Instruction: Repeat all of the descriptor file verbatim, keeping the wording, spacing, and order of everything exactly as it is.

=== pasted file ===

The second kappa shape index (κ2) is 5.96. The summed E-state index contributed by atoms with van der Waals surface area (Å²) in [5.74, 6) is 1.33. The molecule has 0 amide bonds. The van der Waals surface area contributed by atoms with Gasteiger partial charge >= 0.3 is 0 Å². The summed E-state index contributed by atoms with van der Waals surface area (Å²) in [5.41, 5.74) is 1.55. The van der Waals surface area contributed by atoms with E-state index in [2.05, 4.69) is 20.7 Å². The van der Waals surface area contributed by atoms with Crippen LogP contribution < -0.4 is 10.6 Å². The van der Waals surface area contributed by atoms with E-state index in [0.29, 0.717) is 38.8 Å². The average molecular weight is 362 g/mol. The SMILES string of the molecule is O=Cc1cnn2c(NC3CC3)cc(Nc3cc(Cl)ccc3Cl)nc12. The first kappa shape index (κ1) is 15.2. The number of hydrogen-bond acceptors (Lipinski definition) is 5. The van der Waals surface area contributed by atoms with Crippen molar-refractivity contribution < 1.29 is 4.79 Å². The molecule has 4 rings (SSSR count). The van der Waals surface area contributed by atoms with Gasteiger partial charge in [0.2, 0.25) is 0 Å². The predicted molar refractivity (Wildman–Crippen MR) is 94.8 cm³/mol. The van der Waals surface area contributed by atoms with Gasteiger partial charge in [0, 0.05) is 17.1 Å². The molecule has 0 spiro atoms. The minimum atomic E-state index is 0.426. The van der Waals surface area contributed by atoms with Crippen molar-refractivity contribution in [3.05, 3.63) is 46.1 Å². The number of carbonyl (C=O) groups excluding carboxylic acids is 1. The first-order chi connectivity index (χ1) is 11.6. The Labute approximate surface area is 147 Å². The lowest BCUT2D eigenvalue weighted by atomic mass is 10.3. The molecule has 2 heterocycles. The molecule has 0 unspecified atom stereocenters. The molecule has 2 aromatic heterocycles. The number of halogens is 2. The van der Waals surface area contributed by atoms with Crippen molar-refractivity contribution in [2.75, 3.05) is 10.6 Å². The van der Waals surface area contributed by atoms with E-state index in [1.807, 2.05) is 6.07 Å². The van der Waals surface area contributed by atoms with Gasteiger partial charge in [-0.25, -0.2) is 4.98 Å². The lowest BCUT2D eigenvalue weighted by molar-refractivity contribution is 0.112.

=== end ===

The second kappa shape index (κ2) is 5.96. The summed E-state index contributed by atoms with van der Waals surface area (Å²) in [5.74, 6) is 1.33. The molecule has 0 amide bonds. The van der Waals surface area contributed by atoms with Gasteiger partial charge >= 0.3 is 0 Å². The summed E-state index contributed by atoms with van der Waals surface area (Å²) in [5.41, 5.74) is 1.55. The van der Waals surface area contributed by atoms with E-state index in [2.05, 4.69) is 20.7 Å². The van der Waals surface area contributed by atoms with Crippen LogP contribution < -0.4 is 10.6 Å². The van der Waals surface area contributed by atoms with E-state index in [0.29, 0.717) is 38.8 Å². The average molecular weight is 362 g/mol. The SMILES string of the molecule is O=Cc1cnn2c(NC3CC3)cc(Nc3cc(Cl)ccc3Cl)nc12. The first kappa shape index (κ1) is 15.2. The number of hydrogen-bond acceptors (Lipinski definition) is 5. The van der Waals surface area contributed by atoms with Crippen molar-refractivity contribution < 1.29 is 4.79 Å². The molecule has 4 rings (SSSR count). The van der Waals surface area contributed by atoms with Gasteiger partial charge in [0.2, 0.25) is 0 Å². The predicted molar refractivity (Wildman–Crippen MR) is 94.8 cm³/mol. The van der Waals surface area contributed by atoms with Gasteiger partial charge in [0, 0.05) is 17.1 Å². The molecule has 0 spiro atoms. The minimum atomic E-state index is 0.426. The van der Waals surface area contributed by atoms with Crippen molar-refractivity contribution in [3.05, 3.63) is 46.1 Å². The number of carbonyl (C=O) groups excluding carboxylic acids is 1. The first-order chi connectivity index (χ1) is 11.6. The Labute approximate surface area is 147 Å². The lowest BCUT2D eigenvalue weighted by atomic mass is 10.3. The molecule has 2 heterocycles. The molecule has 0 unspecified atom stereocenters. The molecule has 2 aromatic heterocycles. The number of halogens is 2. The van der Waals surface area contributed by atoms with Crippen molar-refractivity contribution in [2.75, 3.05) is 10.6 Å². The van der Waals surface area contributed by atoms with E-state index in [1.807, 2.05) is 6.07 Å². The van der Waals surface area contributed by atoms with Gasteiger partial charge in [-0.25, -0.2) is 4.98 Å². The lowest BCUT2D eigenvalue weighted by molar-refractivity contribution is 0.112.